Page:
the second lesson: Ruth was her second most valuable possession. In God’s perfect plan for Naomi’s future, Ruth would be the conduit of his blessing. Family, financial resources, food and shelter, all came to Naomi through Ruth and the plan that God had ordained for Ruth’s life. It is often God’s way to use that which we overlook as the means by which he purposes to bless us.

the third lesson: empty means ready to be filled. In her grief Naomi could only see her emptiness as a liability, not a possibility. She wasn’t ready to see that when she became empty God could fill her with that which was far superior: Himself, a future, a place in the royal line of Messiah. Nor did Naomi recognize that God used her difficult circumstances in part to bring Ruth into the family.

Ruth is portrayed in all of this as the silent bystander. Judicious silence is a characteristic of the virtuous woman; knowing when to be quiet is often as important as knowing when to speak. Ruth’s opportunity would come but what Naomi needed at that moment was simply the knowledge that Ruth would honor her commitment, that she would not run off to greener pastures once Naomi was back among friends.

p { margin-bottom: 0.08in; }a:link { }

Act 2: Bethlehem – Bitterness or Blessing?

Ruth 1:19-22

Having decided to remain within her comfort zone, Orpah took her leave of Naomi and Ruth. Ruth, committed in the strongest possible terms to following God and caring for her mother-in-law, began the difficult journey to Bethlehem with Naomi. It is good to think of their situations in terms of a journey rather than a trip. A trip usually has the destination in primary view, giving much less attention to the process of reaching it. For both Naomi and Ruth, what they experienced along their journey is quite probably more significant than the actual walk itself. Not that travel was easy, quick and safe in those days. Far from it!

The journey for two women apparently alone was long and toilsome, and not free from danger. Two rivers, Arnon and Jordan, had to be forded or otherwise crossed; and the distance of actual journeying cannot have been less than fifty miles. Thus, weary and travel-stained, they reach Bethlehem, and neighbours, doubtless never looking to see Naomi again, are all astir with excitement. It would seem that though the news of the end of the famine had reached Naomi in Moab, news of her had not reached Bethlehem. OTC for English Readers, Ellicott

If it truly were a journey of fifty miles, that would mean almost certainly at least one overnight stop with its associated issues – how, where, what cost, with whom. On major trade routes there were places where travelers could find food and shelter for the night. But, they would be patronized almost exclusively by men engaged in some type of business activity, not necessarily hospitable in a good way to single women. Then there was the rigor of the walk itself, the weight of all their possessions, the looks and comments that were directed their way by other travelers. But of greater importance yet was the journey each experienced in their innermost being along that dusty road.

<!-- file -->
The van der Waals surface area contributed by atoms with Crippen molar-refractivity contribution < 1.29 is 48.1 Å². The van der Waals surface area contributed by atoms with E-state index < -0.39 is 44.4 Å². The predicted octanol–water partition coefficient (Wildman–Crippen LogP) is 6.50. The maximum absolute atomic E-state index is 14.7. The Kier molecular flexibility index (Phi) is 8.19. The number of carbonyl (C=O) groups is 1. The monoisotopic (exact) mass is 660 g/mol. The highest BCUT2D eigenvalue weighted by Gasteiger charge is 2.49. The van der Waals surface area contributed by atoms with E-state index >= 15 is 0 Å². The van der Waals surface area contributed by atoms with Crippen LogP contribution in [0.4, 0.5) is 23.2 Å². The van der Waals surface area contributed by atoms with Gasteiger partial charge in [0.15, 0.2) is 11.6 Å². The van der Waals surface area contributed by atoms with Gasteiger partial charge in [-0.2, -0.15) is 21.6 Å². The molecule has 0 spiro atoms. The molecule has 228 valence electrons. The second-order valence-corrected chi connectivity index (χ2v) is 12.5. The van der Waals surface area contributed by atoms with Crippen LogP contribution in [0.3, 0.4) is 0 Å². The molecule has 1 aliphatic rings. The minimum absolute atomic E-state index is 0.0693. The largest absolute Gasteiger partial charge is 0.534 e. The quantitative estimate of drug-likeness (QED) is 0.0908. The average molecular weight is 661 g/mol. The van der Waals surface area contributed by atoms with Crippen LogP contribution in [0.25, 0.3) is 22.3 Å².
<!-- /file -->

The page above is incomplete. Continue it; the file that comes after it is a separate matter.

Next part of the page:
A. pondering v.19a

thoughts

Their journey was definitely planned, not a heat-of-the-moment kind of departure. Details of packing, travel route, supplies for the journey, particular destination, all likely were considered. Many unknowns, though, that would have occupied thoughts of both Naomi and Ruth as they walked along.

Ruth: much new and potentially exciting – places, people, customs. At the same time intimidating – would she be accepted, could she learn quickly enough, would she be able to carry out her vow to Naomi, what about the different ways of worship she had heard about.

Naomi: how would the old neighborhood look, how will I bear the pain, who was still there, how will I bear the pain, how well had Elimelech’s inheritance been cared for, how will I bear the pain, what kinds of questions would people ask, how will I bear the pain, how would or should she respond, how will I bear the pain, how could she explain Ruth’s presence

emotions

The author is a master of understatement: “Now the two of them went until they came to Bethlehem.” It stands to reason that this was an emotional journey in both senses for Naomi and Ruth – a trip colored by strong and wide-ranging emotions, a journey from one place to another in their emotional perspective.

Loss for both women was recent, they were still very much in the grieving process. From what follows in the story, it seems Naomi was stuck, not having fully accepted the death of Elimelech more than ten years prior. To that was added the grief of the death of both sons. It was the magnitude of her loss that occupied her thoughts and emotions, viewing herself as emptied out of all that had significance.